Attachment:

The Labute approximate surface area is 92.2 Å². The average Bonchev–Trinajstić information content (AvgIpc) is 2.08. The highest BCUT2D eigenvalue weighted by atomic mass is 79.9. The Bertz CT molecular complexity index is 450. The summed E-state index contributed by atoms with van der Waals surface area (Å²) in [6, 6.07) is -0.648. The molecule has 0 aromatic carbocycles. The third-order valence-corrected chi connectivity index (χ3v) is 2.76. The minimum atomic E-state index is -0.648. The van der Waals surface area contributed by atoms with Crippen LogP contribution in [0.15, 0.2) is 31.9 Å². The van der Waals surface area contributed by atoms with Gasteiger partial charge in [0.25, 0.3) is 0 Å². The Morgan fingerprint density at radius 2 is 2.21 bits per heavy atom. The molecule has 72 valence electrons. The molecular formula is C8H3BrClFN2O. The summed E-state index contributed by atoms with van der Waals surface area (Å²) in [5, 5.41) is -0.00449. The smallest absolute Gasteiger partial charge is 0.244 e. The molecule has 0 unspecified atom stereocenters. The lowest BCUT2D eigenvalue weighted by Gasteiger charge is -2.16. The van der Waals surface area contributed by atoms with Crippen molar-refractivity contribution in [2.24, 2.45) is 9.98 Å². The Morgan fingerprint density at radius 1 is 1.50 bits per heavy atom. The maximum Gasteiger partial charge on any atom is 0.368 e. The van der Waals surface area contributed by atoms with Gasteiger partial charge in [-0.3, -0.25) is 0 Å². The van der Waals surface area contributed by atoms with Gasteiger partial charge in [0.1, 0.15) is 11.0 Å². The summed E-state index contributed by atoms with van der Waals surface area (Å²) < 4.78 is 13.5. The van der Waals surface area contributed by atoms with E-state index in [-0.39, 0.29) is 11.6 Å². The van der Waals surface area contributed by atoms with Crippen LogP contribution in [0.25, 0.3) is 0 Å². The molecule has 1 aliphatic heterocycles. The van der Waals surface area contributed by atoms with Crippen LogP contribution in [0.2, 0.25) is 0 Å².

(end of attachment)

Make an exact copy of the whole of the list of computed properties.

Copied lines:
The Labute approximate surface area is 92.2 Å². The average Bonchev–Trinajstić information content (AvgIpc) is 2.08. The highest BCUT2D eigenvalue weighted by atomic mass is 79.9. The Bertz CT molecular complexity index is 450. The summed E-state index contributed by atoms with van der Waals surface area (Å²) in [6, 6.07) is -0.648. The molecule has 0 aromatic carbocycles. The third-order valence-corrected chi connectivity index (χ3v) is 2.76. The minimum atomic E-state index is -0.648. The van der Waals surface area contributed by atoms with Crippen LogP contribution in [0.15, 0.2) is 31.9 Å². The van der Waals surface area contributed by atoms with Gasteiger partial charge in [0.25, 0.3) is 0 Å². The Morgan fingerprint density at radius 2 is 2.21 bits per heavy atom. The molecule has 72 valence electrons. The molecular formula is C8H3BrClFN2O. The summed E-state index contributed by atoms with van der Waals surface area (Å²) in [5, 5.41) is -0.00449. The smallest absolute Gasteiger partial charge is 0.244 e. The molecule has 0 unspecified atom stereocenters. The lowest BCUT2D eigenvalue weighted by Gasteiger charge is -2.16. The van der Waals surface area contributed by atoms with Crippen molar-refractivity contribution in [2.24, 2.45) is 9.98 Å². The Morgan fingerprint density at radius 1 is 1.50 bits per heavy atom. The maximum Gasteiger partial charge on any atom is 0.368 e. The van der Waals surface area contributed by atoms with Gasteiger partial charge in [-0.3, -0.25) is 0 Å². The van der Waals surface area contributed by atoms with Gasteiger partial charge in [0.1, 0.15) is 11.0 Å². The summed E-state index contributed by atoms with van der Waals surface area (Å²) < 4.78 is 13.5. The van der Waals surface area contributed by atoms with E-state index in [-0.39, 0.29) is 11.6 Å². The van der Waals surface area contributed by atoms with Crippen LogP contribution in [0.25, 0.3) is 0 Å². The molecule has 1 aliphatic heterocycles. The van der Waals surface area contributed by atoms with Crippen LogP contribution in [0.2, 0.25) is 0 Å².